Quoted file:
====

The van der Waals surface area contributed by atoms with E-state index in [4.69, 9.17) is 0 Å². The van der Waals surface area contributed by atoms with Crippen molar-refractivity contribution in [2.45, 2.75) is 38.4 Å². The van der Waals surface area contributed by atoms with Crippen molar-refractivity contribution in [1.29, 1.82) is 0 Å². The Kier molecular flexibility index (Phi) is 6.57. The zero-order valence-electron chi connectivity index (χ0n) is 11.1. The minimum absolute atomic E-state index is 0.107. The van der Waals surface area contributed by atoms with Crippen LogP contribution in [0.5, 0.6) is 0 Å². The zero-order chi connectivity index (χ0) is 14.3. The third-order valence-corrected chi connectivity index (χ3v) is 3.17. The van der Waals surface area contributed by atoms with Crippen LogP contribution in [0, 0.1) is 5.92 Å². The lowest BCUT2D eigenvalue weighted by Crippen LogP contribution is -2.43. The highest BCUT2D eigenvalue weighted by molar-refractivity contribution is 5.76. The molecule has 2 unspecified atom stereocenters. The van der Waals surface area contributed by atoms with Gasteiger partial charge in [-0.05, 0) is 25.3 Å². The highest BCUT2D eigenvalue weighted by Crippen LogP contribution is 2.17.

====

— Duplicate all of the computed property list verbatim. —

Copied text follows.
The van der Waals surface area contributed by atoms with E-state index in [4.69, 9.17) is 0 Å². The van der Waals surface area contributed by atoms with Crippen molar-refractivity contribution in [2.45, 2.75) is 38.4 Å². The van der Waals surface area contributed by atoms with Crippen molar-refractivity contribution in [1.29, 1.82) is 0 Å². The Kier molecular flexibility index (Phi) is 6.57. The zero-order valence-electron chi connectivity index (χ0n) is 11.1. The minimum absolute atomic E-state index is 0.107. The van der Waals surface area contributed by atoms with Crippen LogP contribution in [0.5, 0.6) is 0 Å². The zero-order chi connectivity index (χ0) is 14.3. The third-order valence-corrected chi connectivity index (χ3v) is 3.17. The van der Waals surface area contributed by atoms with Crippen LogP contribution in [0, 0.1) is 5.92 Å². The lowest BCUT2D eigenvalue weighted by Crippen LogP contribution is -2.43. The highest BCUT2D eigenvalue weighted by molar-refractivity contribution is 5.76. The molecule has 2 unspecified atom stereocenters. The van der Waals surface area contributed by atoms with Gasteiger partial charge in [-0.05, 0) is 25.3 Å². The highest BCUT2D eigenvalue weighted by Crippen LogP contribution is 2.17.